Spitfire Management recently released a new version of its Spitfire Project Management System. One goal in this version was an easier-to-use, more intuitive UI (user interface). While we think we achieved the goal of making the software “more” intuitive, the truth is that whether a user thinks an interface is intuitive or not depends largely on that user’s experiences.
According to Everett McKay at UX DesignEdge, a UI is intuitive when “users understand its behavior and effect without use of reason, experimentation, assistance or special training.” Mr. McKay then goes on to define Intuitive UI as one that has an appropriate combination of
- Affordance- clues indicate the interaction
- Expectation- the result is predictable
- Efficiency- minimum effort is required
- Responsiveness- clear, immediate feedback of success is given
- Forgiveness- mistakes are not big deals
- No Frustration- users are satisfied
What Mr. McKay does not talk about is just how varied users’ prior knowledge (from experience in the real world or other software) is, and how challenging that variation is when designing an intuitive UI.
As an example, I have encountered frustration in both video games and phone apps because I couldn’t figure out how to do something I wanted to do. My millennial sons, however, always seem to know: “just click here…” When I ask, “how do you know that?” they shrug, “That’s how it is in other games/apps.” So, because they have grown up using applications that have increasingly put the onus of learning on the user (through trial-and-error more than documentation), my sons quickly try things and learn how to do everything possible in any new app. They now find most apps very intuitive.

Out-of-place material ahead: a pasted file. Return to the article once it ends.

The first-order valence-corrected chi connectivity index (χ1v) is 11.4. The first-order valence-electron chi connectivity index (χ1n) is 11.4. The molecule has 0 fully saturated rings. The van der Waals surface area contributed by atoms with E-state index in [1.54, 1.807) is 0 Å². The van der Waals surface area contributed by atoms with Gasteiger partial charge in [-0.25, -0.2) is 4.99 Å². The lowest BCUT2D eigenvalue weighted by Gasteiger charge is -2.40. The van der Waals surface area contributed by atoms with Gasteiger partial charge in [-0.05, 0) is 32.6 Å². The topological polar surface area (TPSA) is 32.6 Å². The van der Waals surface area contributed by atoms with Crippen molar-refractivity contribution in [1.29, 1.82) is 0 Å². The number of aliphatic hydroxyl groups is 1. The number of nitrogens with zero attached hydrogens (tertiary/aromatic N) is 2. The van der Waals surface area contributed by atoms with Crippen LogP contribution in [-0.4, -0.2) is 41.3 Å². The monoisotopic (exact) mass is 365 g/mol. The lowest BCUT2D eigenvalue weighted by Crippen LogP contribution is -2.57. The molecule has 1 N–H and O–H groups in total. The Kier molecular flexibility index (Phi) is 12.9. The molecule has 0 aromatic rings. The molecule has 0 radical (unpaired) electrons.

On the other end of the spectrum, I find a number of Baby Boomers who struggle with the idea of “just click here”. They ask, “how would I know to do that?” If you ever see the words click here followed by a hyperlink, instead of just the hyperlink with its implied “click here”, you know that either the author or target audience is less comfortable with current technology.
So how to improve our software to be more intuitive for most users while not being confusing to any users? It isn’t easy. A survey asking our users to identify which icon best conveyed the idea of “click here to expand and get to more details” proved that there is no clear consensus on such matters. People who are used to certain software will say one thing, and people with different backgrounds will say something else. We are never going to be able to be 100% intuitive for all users.
Still, we do think Spitfire’s click-to-edit and click-to-filter functionality will prove to be intuitive once users realize that “just clicking” now allows them to edit or filter quite easily.
If you’d like to see our new interface yourself, contact us for a demo of the Spitfire Management System.Tweet